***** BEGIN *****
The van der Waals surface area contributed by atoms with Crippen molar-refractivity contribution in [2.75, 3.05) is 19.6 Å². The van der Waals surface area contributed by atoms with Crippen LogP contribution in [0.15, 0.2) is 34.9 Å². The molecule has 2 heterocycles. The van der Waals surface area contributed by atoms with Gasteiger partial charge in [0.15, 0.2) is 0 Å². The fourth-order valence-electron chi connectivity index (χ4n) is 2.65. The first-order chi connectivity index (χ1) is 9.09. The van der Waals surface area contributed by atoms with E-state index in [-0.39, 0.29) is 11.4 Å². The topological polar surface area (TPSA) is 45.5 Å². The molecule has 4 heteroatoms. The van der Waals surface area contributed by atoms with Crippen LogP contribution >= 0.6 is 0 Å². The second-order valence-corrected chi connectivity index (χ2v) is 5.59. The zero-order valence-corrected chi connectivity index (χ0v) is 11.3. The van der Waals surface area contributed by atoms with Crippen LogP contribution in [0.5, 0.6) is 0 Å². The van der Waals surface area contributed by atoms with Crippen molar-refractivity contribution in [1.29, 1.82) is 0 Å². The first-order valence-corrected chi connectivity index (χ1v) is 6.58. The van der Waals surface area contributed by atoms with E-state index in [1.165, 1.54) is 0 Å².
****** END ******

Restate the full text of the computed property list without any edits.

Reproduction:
The van der Waals surface area contributed by atoms with Crippen molar-refractivity contribution in [2.75, 3.05) is 19.6 Å². The van der Waals surface area contributed by atoms with Crippen LogP contribution in [0.15, 0.2) is 34.9 Å². The molecule has 2 heterocycles. The van der Waals surface area contributed by atoms with Gasteiger partial charge in [0.15, 0.2) is 0 Å². The fourth-order valence-electron chi connectivity index (χ4n) is 2.65. The first-order chi connectivity index (χ1) is 9.09. The van der Waals surface area contributed by atoms with E-state index in [-0.39, 0.29) is 11.4 Å². The topological polar surface area (TPSA) is 45.5 Å². The molecule has 4 heteroatoms. The van der Waals surface area contributed by atoms with Crippen LogP contribution >= 0.6 is 0 Å². The second-order valence-corrected chi connectivity index (χ2v) is 5.59. The zero-order valence-corrected chi connectivity index (χ0v) is 11.3. The van der Waals surface area contributed by atoms with Crippen LogP contribution in [0.5, 0.6) is 0 Å². The van der Waals surface area contributed by atoms with Crippen molar-refractivity contribution in [1.29, 1.82) is 0 Å². The first-order valence-corrected chi connectivity index (χ1v) is 6.58. The van der Waals surface area contributed by atoms with E-state index in [1.165, 1.54) is 0 Å².